The Bai are a minority group of southwest China. Their name means “white,” which may refer to the prolific supply of white marble in their region or to their traditional garb of white sheepskins. They make their homes high in the mountains where they are surrounded by beautiful alpine lakes and emerald green valleys.
Bai families are small, and most make their living by farming, fishing and hunting. Their diet consists mainly of rice, vegetables, fruit, fish and grains. The village, to the Bai, is the most important social unit outside of the extended family. Marriages are usually monogamous (one husband, one wife), and, unlike many other Chinese tribes, Bai parents value girls as much as boys.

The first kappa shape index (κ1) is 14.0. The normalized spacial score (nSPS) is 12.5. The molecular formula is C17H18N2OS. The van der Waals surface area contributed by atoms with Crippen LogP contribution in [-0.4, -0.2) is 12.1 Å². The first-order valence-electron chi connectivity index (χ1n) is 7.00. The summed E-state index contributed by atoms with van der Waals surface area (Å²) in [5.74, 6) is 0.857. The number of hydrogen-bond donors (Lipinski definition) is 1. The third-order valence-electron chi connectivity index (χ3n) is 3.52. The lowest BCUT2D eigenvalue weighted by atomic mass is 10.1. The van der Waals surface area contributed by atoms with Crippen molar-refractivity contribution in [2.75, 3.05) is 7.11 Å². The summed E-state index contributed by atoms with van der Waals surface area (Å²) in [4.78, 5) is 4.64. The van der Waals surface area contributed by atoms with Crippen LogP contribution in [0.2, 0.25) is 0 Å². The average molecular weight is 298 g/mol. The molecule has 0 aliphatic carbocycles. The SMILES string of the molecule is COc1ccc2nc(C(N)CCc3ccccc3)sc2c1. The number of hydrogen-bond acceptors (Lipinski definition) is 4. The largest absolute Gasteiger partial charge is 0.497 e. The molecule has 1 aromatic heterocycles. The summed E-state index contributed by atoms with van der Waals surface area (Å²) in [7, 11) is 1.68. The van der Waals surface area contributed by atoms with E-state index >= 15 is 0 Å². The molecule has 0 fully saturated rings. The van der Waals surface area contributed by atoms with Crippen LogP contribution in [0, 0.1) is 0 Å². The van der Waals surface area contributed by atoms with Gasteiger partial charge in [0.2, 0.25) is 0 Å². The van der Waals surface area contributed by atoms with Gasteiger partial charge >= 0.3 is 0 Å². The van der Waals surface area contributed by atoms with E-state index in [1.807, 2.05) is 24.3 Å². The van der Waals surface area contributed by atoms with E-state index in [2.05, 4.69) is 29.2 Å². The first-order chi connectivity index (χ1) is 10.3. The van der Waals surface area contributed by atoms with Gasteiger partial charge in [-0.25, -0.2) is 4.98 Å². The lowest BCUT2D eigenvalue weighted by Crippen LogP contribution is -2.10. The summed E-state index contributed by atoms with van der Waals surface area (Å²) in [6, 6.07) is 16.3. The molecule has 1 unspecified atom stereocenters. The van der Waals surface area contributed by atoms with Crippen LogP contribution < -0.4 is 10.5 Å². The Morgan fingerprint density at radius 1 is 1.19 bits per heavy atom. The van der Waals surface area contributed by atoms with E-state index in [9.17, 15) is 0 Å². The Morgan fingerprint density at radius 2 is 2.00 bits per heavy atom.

The Bai have a long history of domination by various kingdoms prior to Mongol rule in 1252. Today the Bai have assimilated much of the Chinese culture, and sixty percent of their vocabulary is Chinese.
The Bai are nominal Buddhists, and religious life in most Bai villages revolves around the animistic cults of Guanyin and Benzhu. They live in fear of their gods and constantly strive to appease them with religious chants, rituals and sacrifices. When a person is sick, a Buddhist priest is often called; however, spiritual matters are usually handled by the head of the family.
While estimated numbers of believers vary widely, the challenge set forth in the words of John Kuhn sixty years ago remains true today: “No widespread work of evangelization will ever be done among them until the message is taken to them in the Bai tongue.”